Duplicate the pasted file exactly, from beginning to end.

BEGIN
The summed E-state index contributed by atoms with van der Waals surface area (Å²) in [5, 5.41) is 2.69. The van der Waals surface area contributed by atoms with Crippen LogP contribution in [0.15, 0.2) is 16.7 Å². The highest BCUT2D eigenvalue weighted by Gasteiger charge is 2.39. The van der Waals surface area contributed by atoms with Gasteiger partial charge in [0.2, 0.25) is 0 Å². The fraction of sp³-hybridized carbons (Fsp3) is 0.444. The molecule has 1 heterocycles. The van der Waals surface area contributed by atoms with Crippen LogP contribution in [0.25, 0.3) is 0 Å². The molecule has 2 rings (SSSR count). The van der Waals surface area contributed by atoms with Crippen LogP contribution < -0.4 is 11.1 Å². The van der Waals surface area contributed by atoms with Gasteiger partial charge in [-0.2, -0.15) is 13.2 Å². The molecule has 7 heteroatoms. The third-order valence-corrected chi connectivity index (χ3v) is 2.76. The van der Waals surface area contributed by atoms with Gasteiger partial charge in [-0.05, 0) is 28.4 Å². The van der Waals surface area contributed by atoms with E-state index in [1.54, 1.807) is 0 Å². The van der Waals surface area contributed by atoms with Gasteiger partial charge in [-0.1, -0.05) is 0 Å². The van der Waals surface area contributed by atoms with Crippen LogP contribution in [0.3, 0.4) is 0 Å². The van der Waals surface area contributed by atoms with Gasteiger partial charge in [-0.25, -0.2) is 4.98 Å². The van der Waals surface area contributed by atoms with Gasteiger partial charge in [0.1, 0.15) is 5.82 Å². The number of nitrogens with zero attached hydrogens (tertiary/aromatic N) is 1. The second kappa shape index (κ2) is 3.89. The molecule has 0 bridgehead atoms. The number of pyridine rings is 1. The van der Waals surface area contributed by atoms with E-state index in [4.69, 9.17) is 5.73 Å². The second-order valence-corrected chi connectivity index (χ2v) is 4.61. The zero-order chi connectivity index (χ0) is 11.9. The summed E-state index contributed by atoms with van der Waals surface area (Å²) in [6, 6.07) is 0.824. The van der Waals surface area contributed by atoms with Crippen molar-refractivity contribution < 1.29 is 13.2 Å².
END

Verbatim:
The summed E-state index contributed by atoms with van der Waals surface area (Å²) in [5, 5.41) is 2.69. The van der Waals surface area contributed by atoms with Crippen LogP contribution in [0.15, 0.2) is 16.7 Å². The highest BCUT2D eigenvalue weighted by Gasteiger charge is 2.39. The van der Waals surface area contributed by atoms with Gasteiger partial charge in [0.2, 0.25) is 0 Å². The fraction of sp³-hybridized carbons (Fsp3) is 0.444. The molecule has 1 heterocycles. The van der Waals surface area contributed by atoms with Crippen LogP contribution in [0.25, 0.3) is 0 Å². The molecule has 2 rings (SSSR count). The van der Waals surface area contributed by atoms with Crippen LogP contribution < -0.4 is 11.1 Å². The van der Waals surface area contributed by atoms with Gasteiger partial charge in [-0.2, -0.15) is 13.2 Å². The molecule has 7 heteroatoms. The third-order valence-corrected chi connectivity index (χ3v) is 2.76. The van der Waals surface area contributed by atoms with Gasteiger partial charge in [-0.05, 0) is 28.4 Å². The van der Waals surface area contributed by atoms with E-state index in [1.54, 1.807) is 0 Å². The van der Waals surface area contributed by atoms with Gasteiger partial charge in [-0.1, -0.05) is 0 Å². The van der Waals surface area contributed by atoms with Crippen LogP contribution in [0.3, 0.4) is 0 Å². The van der Waals surface area contributed by atoms with Gasteiger partial charge in [-0.25, -0.2) is 4.98 Å². The van der Waals surface area contributed by atoms with Gasteiger partial charge in [0.1, 0.15) is 5.82 Å². The number of nitrogens with zero attached hydrogens (tertiary/aromatic N) is 1. The second kappa shape index (κ2) is 3.89. The molecule has 0 bridgehead atoms. The number of pyridine rings is 1. The van der Waals surface area contributed by atoms with E-state index in [4.69, 9.17) is 5.73 Å². The second-order valence-corrected chi connectivity index (χ2v) is 4.61. The zero-order chi connectivity index (χ0) is 11.9. The summed E-state index contributed by atoms with van der Waals surface area (Å²) in [6, 6.07) is 0.824. The van der Waals surface area contributed by atoms with Crippen molar-refractivity contribution < 1.29 is 13.2 Å².